Sunday, November 22, 2009

Center Leg

The center leg is assembled with two layers of 7/16" plywood for the central piece, sandwiched by pieces of 11/16" on either side. The center piece is the bit that sticks down into the slot in the foot shell. That slot is 1" thick. With glue and paint the two plies of 7/16" is just right. So I cut and laminated those together. The screws will be hidden by the outer pieces:

And then I cut the outer pieces. Here I've screwed them together and put the curve line on them to be cut out. By screwing them together and cutting them at the same time I save time and I get the curve on both of them exactly the same.

I have found that for curves with a small radius like this (anything less than 9"), I get the best results by roughing in the cut with the bandsaw and then finishing it on the belt sander:

I got that belt sander from Grizzly Tools when I was building kitchen cabinets and furniture more and had a lot of sanding. It is huge--the sanding area is 6" x 48", I think. And it tilts up with this table on the side for doing right angles. It cost a bundle at the time, but it's been worth every penny. It's a 220 volt machine which required some creative wiring in the shop, but the motor doesn't bog down under any load that I've put to it. The results here are fine:

The curve cut has exposed a couple of small voids in the plies, so bit of body filler putty and another light sanding and they are ready to go:

Since these edges will be up against a larger piece, it won't be possible to sand them or finish them effectively once the center leg is put together, so I save myself a lot of hassle by getting them paint ready before they go together:

The whole stack of all four pieces will look like this:

And then screwed and glued together with another run on the belt sander to get all four edges clean and flush:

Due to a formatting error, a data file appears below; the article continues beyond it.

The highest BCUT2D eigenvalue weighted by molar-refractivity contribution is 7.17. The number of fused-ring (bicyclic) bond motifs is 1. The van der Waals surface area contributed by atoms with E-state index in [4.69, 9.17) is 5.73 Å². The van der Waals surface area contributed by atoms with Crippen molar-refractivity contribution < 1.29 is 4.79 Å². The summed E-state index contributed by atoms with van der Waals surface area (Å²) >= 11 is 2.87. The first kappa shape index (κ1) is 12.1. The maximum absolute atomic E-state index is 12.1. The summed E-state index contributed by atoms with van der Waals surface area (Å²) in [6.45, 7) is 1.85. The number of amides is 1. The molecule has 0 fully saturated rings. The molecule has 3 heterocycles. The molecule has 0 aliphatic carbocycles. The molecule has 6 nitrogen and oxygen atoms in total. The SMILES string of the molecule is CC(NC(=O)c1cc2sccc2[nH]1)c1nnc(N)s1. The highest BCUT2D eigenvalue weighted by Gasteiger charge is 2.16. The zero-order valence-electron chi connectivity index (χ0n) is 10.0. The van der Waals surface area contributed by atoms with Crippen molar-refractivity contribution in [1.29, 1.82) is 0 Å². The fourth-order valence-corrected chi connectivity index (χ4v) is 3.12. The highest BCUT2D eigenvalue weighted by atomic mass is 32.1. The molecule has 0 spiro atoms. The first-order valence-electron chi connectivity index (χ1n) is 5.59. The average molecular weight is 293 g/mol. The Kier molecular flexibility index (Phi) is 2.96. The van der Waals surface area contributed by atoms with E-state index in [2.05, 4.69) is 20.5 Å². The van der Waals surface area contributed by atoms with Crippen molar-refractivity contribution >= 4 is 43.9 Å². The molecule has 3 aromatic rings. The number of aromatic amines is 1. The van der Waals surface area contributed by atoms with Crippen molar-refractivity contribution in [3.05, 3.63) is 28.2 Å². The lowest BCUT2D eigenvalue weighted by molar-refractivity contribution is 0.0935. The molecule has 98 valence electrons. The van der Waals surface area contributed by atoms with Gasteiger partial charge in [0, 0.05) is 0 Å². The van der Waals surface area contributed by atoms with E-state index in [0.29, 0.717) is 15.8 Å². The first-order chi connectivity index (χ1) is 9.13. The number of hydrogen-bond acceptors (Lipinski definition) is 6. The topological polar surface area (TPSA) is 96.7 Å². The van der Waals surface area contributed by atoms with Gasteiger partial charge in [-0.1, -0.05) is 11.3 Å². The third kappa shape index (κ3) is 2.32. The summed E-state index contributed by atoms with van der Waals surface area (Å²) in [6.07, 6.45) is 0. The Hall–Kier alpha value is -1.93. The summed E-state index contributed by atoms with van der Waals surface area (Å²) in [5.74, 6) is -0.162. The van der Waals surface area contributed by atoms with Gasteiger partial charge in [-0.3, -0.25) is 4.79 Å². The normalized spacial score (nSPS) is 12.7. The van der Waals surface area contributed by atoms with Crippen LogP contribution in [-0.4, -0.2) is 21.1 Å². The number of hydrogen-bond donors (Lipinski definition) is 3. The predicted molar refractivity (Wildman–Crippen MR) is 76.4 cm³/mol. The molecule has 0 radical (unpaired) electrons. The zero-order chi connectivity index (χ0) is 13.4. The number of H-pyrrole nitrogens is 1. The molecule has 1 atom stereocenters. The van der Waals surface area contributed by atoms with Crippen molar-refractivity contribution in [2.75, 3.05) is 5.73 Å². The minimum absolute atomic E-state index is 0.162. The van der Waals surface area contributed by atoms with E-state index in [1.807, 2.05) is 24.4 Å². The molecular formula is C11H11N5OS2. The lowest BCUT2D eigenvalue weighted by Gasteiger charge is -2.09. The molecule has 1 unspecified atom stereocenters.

You can see the layout marks on a design modification I've made on the R2 plans here. I've sloped one side of the pivot point back at an angle so that it will all rest flush into the slot on the foot shell. The one on the right has the line for the cut that the plans call for. The pointed design on the real R2 isn't very good for several reasons. First, there's a lot of weight and torque that gets put on a relatively small area here. This front foot shells will be leading into cracks in the sidewalk and all kinds of rough terrain. Leaving more material here makes the joint stronger. Second, if you watch the discussions on the club board, everyone is having problems with their foot shells popping up and shifting around. So it's common for builders to go back and add ankle locks to keep the foot shell in position. This is a much sturdier, more effective ankle lock. And with the full length of that section resting down into the slot on the foot shell, the weight is distributed better. The alteration will be visible from the back if someone got down close to look at it and knew what the real one looks like. But the advantages here outweigh the disadvantage. And here's one more shot from the side. You can see that the lines are clean, straight and smooth. All done with power tools--no long hours scrubbing with sandpaper by hand.

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